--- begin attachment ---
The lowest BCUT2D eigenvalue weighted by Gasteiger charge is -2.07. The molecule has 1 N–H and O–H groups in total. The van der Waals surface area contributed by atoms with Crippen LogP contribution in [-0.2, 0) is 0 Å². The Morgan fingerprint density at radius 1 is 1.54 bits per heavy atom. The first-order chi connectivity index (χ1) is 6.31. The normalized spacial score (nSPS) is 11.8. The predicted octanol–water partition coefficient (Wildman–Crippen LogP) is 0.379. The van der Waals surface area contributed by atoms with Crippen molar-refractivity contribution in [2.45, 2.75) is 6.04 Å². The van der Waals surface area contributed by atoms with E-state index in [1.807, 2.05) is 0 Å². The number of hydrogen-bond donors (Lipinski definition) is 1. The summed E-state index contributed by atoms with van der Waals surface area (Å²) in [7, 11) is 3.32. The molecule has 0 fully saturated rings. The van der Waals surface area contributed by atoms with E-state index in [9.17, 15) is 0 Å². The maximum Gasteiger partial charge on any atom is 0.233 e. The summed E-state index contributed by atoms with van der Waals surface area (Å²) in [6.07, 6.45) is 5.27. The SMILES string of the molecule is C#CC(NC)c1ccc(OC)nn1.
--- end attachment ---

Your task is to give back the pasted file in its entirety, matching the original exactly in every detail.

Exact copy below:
The lowest BCUT2D eigenvalue weighted by Gasteiger charge is -2.07. The molecule has 1 N–H and O–H groups in total. The van der Waals surface area contributed by atoms with Crippen LogP contribution in [-0.2, 0) is 0 Å². The Morgan fingerprint density at radius 1 is 1.54 bits per heavy atom. The first-order chi connectivity index (χ1) is 6.31. The normalized spacial score (nSPS) is 11.8. The predicted octanol–water partition coefficient (Wildman–Crippen LogP) is 0.379. The van der Waals surface area contributed by atoms with Crippen molar-refractivity contribution in [2.45, 2.75) is 6.04 Å². The van der Waals surface area contributed by atoms with E-state index in [1.807, 2.05) is 0 Å². The number of hydrogen-bond donors (Lipinski definition) is 1. The summed E-state index contributed by atoms with van der Waals surface area (Å²) in [7, 11) is 3.32. The molecule has 0 fully saturated rings. The van der Waals surface area contributed by atoms with E-state index in [9.17, 15) is 0 Å². The maximum Gasteiger partial charge on any atom is 0.233 e. The summed E-state index contributed by atoms with van der Waals surface area (Å²) in [6.07, 6.45) is 5.27. The SMILES string of the molecule is C#CC(NC)c1ccc(OC)nn1.